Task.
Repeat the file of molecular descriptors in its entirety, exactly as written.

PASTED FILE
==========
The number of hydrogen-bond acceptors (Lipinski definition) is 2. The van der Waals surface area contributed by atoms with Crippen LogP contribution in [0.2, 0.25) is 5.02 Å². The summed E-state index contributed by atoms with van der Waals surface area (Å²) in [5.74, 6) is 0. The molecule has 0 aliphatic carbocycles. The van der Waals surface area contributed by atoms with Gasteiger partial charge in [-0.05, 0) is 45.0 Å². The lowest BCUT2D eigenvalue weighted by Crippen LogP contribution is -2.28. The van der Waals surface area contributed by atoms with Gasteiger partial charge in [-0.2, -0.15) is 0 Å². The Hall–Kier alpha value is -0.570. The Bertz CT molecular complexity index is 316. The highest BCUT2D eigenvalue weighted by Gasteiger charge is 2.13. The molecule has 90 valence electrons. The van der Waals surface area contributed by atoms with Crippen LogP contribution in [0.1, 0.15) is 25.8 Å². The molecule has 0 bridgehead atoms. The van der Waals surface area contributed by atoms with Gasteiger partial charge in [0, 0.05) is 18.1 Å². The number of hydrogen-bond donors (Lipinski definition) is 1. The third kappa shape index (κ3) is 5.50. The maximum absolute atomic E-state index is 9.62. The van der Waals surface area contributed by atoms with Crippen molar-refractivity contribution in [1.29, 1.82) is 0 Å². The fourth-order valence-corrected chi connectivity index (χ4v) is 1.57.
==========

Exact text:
The number of hydrogen-bond acceptors (Lipinski definition) is 2. The van der Waals surface area contributed by atoms with Crippen LogP contribution in [0.2, 0.25) is 5.02 Å². The summed E-state index contributed by atoms with van der Waals surface area (Å²) in [5.74, 6) is 0. The molecule has 0 aliphatic carbocycles. The van der Waals surface area contributed by atoms with Gasteiger partial charge in [-0.05, 0) is 45.0 Å². The lowest BCUT2D eigenvalue weighted by Crippen LogP contribution is -2.28. The van der Waals surface area contributed by atoms with Gasteiger partial charge in [-0.2, -0.15) is 0 Å². The Hall–Kier alpha value is -0.570. The Bertz CT molecular complexity index is 316. The highest BCUT2D eigenvalue weighted by Gasteiger charge is 2.13. The molecule has 90 valence electrons. The van der Waals surface area contributed by atoms with Crippen LogP contribution in [0.1, 0.15) is 25.8 Å². The molecule has 0 bridgehead atoms. The van der Waals surface area contributed by atoms with Gasteiger partial charge in [0, 0.05) is 18.1 Å². The number of hydrogen-bond donors (Lipinski definition) is 1. The third kappa shape index (κ3) is 5.50. The maximum absolute atomic E-state index is 9.62. The van der Waals surface area contributed by atoms with Crippen molar-refractivity contribution in [1.29, 1.82) is 0 Å². The fourth-order valence-corrected chi connectivity index (χ4v) is 1.57.